Under rainfed upland situations, rice grows in an environment prone to N losses due to volatilization and runoff. Farmers in eastern India hesitate to invest more in N inputs because of stress (biotic and abiotic)-related risks. Earlier studies (Sinha et al 1994, Singh et al 2002) recommended N application in two splits (20 and 40 d after rice emergence) in upland rice. We compared the response of upland rice variety Vandana to two split N applications: two N splits with basal and two N splits only during four consecutive wet seasons (2000-03).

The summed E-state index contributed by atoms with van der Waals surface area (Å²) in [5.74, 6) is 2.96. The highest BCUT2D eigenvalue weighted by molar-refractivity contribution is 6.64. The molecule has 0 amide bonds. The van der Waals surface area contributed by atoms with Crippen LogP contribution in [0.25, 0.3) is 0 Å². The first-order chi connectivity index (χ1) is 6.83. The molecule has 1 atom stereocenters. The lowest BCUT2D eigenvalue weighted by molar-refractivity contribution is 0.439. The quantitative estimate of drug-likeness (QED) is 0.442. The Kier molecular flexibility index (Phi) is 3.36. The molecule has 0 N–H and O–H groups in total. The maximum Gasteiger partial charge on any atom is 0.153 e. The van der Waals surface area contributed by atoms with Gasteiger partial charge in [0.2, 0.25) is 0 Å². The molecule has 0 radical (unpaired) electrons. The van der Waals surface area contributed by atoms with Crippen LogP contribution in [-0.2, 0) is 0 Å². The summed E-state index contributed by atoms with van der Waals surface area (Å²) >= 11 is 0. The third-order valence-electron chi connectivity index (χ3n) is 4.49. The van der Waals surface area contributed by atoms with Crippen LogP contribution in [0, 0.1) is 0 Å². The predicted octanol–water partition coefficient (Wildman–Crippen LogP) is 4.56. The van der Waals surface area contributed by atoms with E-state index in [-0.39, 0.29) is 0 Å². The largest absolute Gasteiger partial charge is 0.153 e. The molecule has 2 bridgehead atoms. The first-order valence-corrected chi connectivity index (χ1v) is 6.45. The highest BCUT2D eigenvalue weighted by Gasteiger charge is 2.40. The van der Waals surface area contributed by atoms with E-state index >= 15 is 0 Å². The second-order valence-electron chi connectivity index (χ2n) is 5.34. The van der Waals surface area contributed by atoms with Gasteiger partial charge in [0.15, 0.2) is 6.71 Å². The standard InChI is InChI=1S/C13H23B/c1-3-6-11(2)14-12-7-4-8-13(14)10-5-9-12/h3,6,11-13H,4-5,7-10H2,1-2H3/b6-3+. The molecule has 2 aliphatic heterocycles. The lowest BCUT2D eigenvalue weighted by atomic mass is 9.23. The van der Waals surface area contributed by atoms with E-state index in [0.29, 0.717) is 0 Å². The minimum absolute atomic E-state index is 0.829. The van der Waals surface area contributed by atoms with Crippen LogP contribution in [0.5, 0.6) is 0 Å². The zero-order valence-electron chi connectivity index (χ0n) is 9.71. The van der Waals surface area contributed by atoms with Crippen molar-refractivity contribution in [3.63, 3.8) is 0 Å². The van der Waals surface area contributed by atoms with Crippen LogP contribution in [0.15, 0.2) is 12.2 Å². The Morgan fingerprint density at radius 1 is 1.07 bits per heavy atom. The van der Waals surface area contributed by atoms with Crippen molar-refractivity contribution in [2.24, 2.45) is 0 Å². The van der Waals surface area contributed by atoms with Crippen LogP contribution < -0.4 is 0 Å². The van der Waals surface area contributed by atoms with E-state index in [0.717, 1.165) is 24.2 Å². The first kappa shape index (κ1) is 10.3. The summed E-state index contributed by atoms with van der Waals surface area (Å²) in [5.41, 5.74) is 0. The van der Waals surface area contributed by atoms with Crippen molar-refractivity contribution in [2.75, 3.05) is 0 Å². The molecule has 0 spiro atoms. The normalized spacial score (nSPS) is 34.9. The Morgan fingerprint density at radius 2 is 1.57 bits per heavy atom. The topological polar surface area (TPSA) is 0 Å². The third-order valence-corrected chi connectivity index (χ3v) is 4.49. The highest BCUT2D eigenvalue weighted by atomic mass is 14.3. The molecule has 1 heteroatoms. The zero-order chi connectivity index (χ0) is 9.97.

The on-farm experiment used a randomized complete block design involving 11 farmers' fields under rainfed conditions in villages Khorahar, Handio, and Sakhia in Hazaribag, Jharkhand, India. The 11 fields were treated as replications. Soil in farmers' fields varied from silt loam to sandy loam, with pH 5.9-6.1, 0.22-0.39% organic C, 2.67-5.31 ppm double acid-soluble P, and 131-176 ppm available K. Fields were plowed once in the off-season (December-April) and three times before seeding. The recommended levels of P (13 kg ha-1) and K (16 kg ha-1) were applied in the form of single superphosphate and muriate of potash, respectively. Short-duration (95 d) variety Vandana was used as the test variety.